From next week, our expert team of vaccinators are off to vaccinate residents in local care homes and housebound patients first. If you're eligible for the spring booster, we'll invite you by text, phone or email over the next couple of weeks, so you've plenty of time to book and arrange an appointment to suit you. Appointments will be available from 22 April onwards. There's more information about the spring booster and why you should have it here.

Spotting stress signs by Dr Turner

63% of people in the UK report feeling stressed weekly, with nine out of ten adults saying they experienced high or extreme levels of stress in the past year. I didn't need to read the Burnout Report 2024 by Mental Health UK to know that I see patients (and occasionally staff) with stress every day in the practice. 

Spotting the stress signs might seem obvious, but there are some little-known stress facts you might be surprised by:

  • Stress can be contagious. Research has shown that if you spend time around people who are stressed, you're likely to become stressed yourself, even if you're not aware of their stress initially.
  • Chronic stress can cause vision problems. High levels of the stress hormone cortisol can cause our eyes to become more susceptible to disease and impair visual abilities over time.
  • Stress ages your brain. Studies have linked chronic stress to premature ageing of the brain, potentially increasing the risk for neurodegenerative diseases like Alzheimer's down the road.


Your employer has a duty of care to ensure you don't burn out from stress, and I always advise patients who are stressed to start there. Good employers can often adjust your workload or direct you to Employee Assistance Programmes, which can help you access counselling and therapy services quickly, without having to wait for NHS talking therapies which can sometimes take several weeks.

Everyone manages stress differently, no matter what the source is. In my experience, it's about finding what suits you and your personality best and building it into your days more often so it's there to help long-term. Mindfulness and exercise work for some; others say it makes things worse. Practical strategies like those in "The Stress Solution" by Dr Chatterjee (a very good read by the way) might be the answer for low-level stress. Spending time around our pets and walking in the woods are also very good.

The point I'm trying to make is that you'll probably need some trial and error before you find the answer. And if you need help to do that, there's more of it than you might think. Here's what the NHS says about stress. If the things you're trying yourself aren't helping or you're struggling to cope, please make an appointment request with me or one of the GPs to discuss it. You're certainly not alone!

Recent media coverage about physician associates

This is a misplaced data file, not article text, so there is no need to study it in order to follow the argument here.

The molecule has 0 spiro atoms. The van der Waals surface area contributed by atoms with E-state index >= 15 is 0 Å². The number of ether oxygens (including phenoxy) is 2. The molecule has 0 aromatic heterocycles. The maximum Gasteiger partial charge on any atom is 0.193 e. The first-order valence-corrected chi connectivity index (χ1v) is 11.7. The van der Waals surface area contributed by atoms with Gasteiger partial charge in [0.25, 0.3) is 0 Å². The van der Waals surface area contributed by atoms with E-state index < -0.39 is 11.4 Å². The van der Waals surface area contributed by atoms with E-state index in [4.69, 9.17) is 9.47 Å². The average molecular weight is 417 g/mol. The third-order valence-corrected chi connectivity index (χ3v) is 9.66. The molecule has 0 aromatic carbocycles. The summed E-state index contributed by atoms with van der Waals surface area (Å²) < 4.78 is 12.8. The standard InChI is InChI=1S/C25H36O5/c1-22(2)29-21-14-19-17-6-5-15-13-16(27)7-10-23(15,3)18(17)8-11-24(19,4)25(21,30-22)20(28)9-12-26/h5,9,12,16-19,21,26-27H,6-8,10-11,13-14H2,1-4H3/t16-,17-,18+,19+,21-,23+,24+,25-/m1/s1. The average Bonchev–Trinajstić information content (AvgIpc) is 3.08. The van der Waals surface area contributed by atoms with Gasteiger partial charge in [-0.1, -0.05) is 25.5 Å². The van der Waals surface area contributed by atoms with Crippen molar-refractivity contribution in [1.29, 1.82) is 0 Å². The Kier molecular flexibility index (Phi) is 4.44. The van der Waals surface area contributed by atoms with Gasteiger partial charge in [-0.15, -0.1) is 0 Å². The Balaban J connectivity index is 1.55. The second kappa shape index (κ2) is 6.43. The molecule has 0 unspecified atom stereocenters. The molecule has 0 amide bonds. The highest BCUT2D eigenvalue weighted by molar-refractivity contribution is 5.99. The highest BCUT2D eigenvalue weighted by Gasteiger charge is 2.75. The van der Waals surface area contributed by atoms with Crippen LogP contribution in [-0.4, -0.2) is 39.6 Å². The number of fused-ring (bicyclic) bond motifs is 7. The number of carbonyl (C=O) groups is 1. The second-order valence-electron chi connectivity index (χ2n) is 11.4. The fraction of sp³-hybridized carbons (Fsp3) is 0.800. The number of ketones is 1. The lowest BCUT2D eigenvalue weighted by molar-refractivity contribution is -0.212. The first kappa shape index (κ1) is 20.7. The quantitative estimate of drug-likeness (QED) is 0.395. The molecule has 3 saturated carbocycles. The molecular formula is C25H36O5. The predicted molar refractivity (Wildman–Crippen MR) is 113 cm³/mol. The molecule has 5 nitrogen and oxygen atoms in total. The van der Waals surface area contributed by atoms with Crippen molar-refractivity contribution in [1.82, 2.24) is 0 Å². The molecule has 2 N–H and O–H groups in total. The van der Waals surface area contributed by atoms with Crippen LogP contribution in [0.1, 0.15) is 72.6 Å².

Lately, there's been some worry in the news again about the safety of physician associates (PAs). We want to make clear that these concerns do not apply to how we work with Betsy and Diane, our incredible physician associates at The Hall Practice. Betsy and Diane have over 45 combined years of US training and practice. If you've ever had an appointment with one of these two, you'll know all about the exceptional and thorough care they provide.

Physician associates have been part of UK healthcare since 2003, after seeing how well they worked in the USA since 1987. They're trained to take patient histories, carry out examinations, understand test results, and play a key role in looking after patients alongside GPs. They always work under a doctor's supervision and if they need to order prescriptions or tests, we have strict systems in place to make sure these are checked by a doctor first, which keeps patients and our PAs safe.  

Betsy and Diane are much-loved, integral members of our team, and it's been sad to read some of the stories about PAs who are not supported to work safely and effectively like ours. We couldn't be without them, and we hope this reassures you of the valuable care our PAs provide.

PAs Betsy and Diane The Hall Practice
New Artwork from Karen Broude at The Hall Practice

New artwork in the waiting room

If you've been to the practice recently, you might have seen the striking new artwork in the waiting room or our nurses consultation rooms. These are all thanks to talented contemporary textile artist and long-time Hall Practice patient, Karen Broude:

"We've been patients at The Hall Practice for over 25 years. I've always marvelled at the kindness and forward-thinking of every member of staff. We can see how well all the staff seem to get along as a team and provide a pleasant environment for their patients so this artwork was to say ONE BIG THANK YOU for the kind and caring treatment we have always received." 

Many thanks for your kind donation, Karen - the unicorn in the nurses room is proving particularly popular! You can check out Karen's work on her website.